Tuesday, January 12, 2010

Find a way to pay the people who create

'Mr. Lanier, a musician and avant-garde computer scientist — he popularized the term “virtual reality” — wonders if the Web’s structure and ideology are fostering nasty group dynamics and mediocre collaborations. His new book, “You Are Not a Gadget,” is a manifesto against “hive thinking” and “digital Maoism,” by which he means the glorification of open-source software, free information and collective work at the expense of individual creativity.'


My mother-in-law has given up her beloved allotment, where she spent many happy hours and earned a decent side-income growing veg. The reason? Bums constantly raid her allotment, indeed all the allotments, and steal the veg, long before she gets around to harvesting them. It has taken a huge chunk of happiness out of her life. Not to mention money.

If I had just spent two years and three hundred millions dollars making a film, I would almost certainly know just how she feels. All over the world, spotty dickheads would download it and watch it for nothing. Millions and millions of dollars of my revenue would never arrive in my bank. It might make me give up making movies completely, if it got bad enough.

If I had just spent eight weeks researching an important news story, I would also have some common feeling with my mother-in-law. After all, as soon as the story appears on the web, fifty thousand people will steal the story and present it on their own website as their own work without attribution to me. Fan-bloody-tastic. All that driving around, all that networking, all those boring hours in the public records office- and I get virtually no money or recognition.

If I had just spent a year in the recording studio, pouring my emotions into song, I would be likewise be feeling the deep blues. Music piracy has reached proportions where nine out of ten songs listened to by most adolescents is pirated. Who can earn a decent living when one high school student buys my album, and copies it for four hundred people?

Why is there so much discussion of the web and electronic media which avoids these simple truths?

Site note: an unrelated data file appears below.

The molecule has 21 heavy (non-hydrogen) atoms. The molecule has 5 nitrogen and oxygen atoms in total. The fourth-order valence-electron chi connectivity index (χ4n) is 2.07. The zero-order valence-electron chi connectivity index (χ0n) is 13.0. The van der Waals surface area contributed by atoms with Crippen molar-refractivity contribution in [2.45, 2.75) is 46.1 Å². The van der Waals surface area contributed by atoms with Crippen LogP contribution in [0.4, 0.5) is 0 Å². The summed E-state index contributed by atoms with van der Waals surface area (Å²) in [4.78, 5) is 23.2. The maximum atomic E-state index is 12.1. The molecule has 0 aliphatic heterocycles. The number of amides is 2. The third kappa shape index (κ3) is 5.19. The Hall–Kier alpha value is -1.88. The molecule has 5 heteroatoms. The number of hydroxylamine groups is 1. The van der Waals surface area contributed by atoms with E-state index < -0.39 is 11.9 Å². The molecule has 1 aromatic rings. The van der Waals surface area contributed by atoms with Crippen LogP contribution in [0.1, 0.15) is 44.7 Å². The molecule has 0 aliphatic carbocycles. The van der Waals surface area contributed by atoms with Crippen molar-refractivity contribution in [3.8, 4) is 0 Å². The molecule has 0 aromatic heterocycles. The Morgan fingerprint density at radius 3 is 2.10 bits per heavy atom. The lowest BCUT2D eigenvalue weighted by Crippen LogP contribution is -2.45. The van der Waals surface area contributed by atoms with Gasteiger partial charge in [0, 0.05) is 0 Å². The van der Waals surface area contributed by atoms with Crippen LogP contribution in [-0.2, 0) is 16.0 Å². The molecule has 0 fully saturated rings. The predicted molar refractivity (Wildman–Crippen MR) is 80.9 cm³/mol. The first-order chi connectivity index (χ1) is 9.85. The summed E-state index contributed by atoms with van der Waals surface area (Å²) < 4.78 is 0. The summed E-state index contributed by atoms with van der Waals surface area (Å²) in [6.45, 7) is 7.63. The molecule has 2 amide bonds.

You don't have to have read 'Atlas Shrugged' to understand that when people work hard and get nothing in return, unless they are deeply stupid they eventually quit working. They go and find something that pays, like speculative banking. So unless we find a way to make sure that film-makers, journalists and musicians get paid for their work, there won't be any decent films, news stories or songs.

I don't think I can say this any simpler.


Sophist said...

"So unless we find a way to make sure that film-makers, journalists and musicians get paid for their work, there won't be any decent films, news stories or songs."

I think it's more a case of unless we find a way to pay the film production companies, newspaper publishers and record comanpies these good things are unlikely to distributed. In the meantime the urge to create runs independently of considerations of financial return. After all you continue to post week in, week out: how much have you been paid for your efforts?

PS Happy New Year

Edmund Ironside said...

I'm not sure I agree about the link between creativity and getting paid. My thoughts immediately turned to renaissance Italy, when rich men looking for pleasure and presitge paid for an artist plus his establishment. They benefitted enormously, and so did we, permanently. I think there is a direct link between financial security and the leisure needed to produce works of creative excellence.

Sophist said...

"They benefitted enormously, and so did we, permanently"

I think the biographical details of the men involved suggest that they were far from financially secure. The bigger picture I will leave to Roger Scruton:

"It has been argued that wealth is the great precondition of domestic order and of national culture...But then one must forget ... most of all that every nation in the West possesses wealth far in excess of what was conceivable in Renaissance Italy, while not one of them can produce an artist to match the least among the hundred who briefly flourished in the tiny town of Florence"

- The Meaning of Conservatism, p. 89